April 22, 2002 Volume 11 No.6 Update on Pest Management and Crop Development
Return to top
TRAP CATCHES (Number/trap/day)
Geneva: Oriental Fruit Moth and Lesser Appleworm 1st catch.
Highland: Pear Psylla eggs and nymphs observed on leaves.
(Dave Rosenberger, Plant Pathology, Highland)
This work was supported by the New York State Integrated Pest Management Program.
Apple scab ascospore counts as determined from squash mounts:
A week of unusually hot weather throughout the state contributed to extremely rapid progression of both tree phenology and apple scab spore maturity. (Note the change in spore maturity for Appleton over just seven days!) High temperatures recorded at the Hudson Valley Lab for Monday through Friday (April 15-19) were 81, 88, 94, 91, and 85°F. Daily lows were 59-63°F.
In the lower Hudson Valley, McIntosh trees were in full bloom on Friday, April 19, thereby setting a record for the earliest bloom date in over 40 years. Dr. Chick Forshey recorded full bloom dates for McIntosh in the Hudson Valley starting in 1960. The mean date for full bloom on McIntosh in the lower Hudson Valley over the past 42 years is May 7. The earliest full-bloom dates since 1960 were 20 April 1976, 22 April 1977 and 24 April 1998.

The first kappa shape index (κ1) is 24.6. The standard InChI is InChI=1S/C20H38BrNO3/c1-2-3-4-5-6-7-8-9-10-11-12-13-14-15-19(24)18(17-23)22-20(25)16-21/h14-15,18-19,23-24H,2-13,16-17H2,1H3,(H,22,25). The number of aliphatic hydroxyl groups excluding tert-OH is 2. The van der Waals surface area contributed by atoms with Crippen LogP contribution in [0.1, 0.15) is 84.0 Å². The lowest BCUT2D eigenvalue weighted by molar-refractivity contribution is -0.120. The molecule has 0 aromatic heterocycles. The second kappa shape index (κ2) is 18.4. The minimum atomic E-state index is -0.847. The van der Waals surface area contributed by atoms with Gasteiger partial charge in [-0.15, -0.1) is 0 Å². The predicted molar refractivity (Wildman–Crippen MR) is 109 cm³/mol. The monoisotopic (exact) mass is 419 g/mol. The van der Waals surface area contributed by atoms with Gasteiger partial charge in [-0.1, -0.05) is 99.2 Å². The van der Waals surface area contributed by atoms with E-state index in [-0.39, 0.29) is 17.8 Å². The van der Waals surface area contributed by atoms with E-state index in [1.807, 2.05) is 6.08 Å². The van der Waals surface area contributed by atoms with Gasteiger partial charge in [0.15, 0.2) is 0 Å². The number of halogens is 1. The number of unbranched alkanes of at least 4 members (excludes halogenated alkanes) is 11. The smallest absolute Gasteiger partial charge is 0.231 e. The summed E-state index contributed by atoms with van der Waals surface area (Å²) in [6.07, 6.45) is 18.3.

Bartlett pear trees at the Hudson Valley Lab started blooming on Wednesday, April 17, and a few flowers on early blooming apple cultivars opened the same day. By Friday evening when it rained and the temperature finally dropped back toward normal, we had accumulated about 750 degree hours (base 65°F). That is about 3.7 times the minimum number of degree hours required for a fire blight infection period according to the MARYBLYT model. Heavy dews on Thursday and Friday mornings might have provided enough moisture for blight infections in orchards with high inoculum levels. Some orchards were sprayed with streptomycin on Thursday, but growers were advised that all at-risk orchards needed a streptomycin spray prior to the rains on Friday afternoon. Effectiveness of the streptomycin sprays should be evident in several weeks.
EARLY SEASON DISEASE UPDATE
(Bill Turecheck, Plant Pathology, Geneva)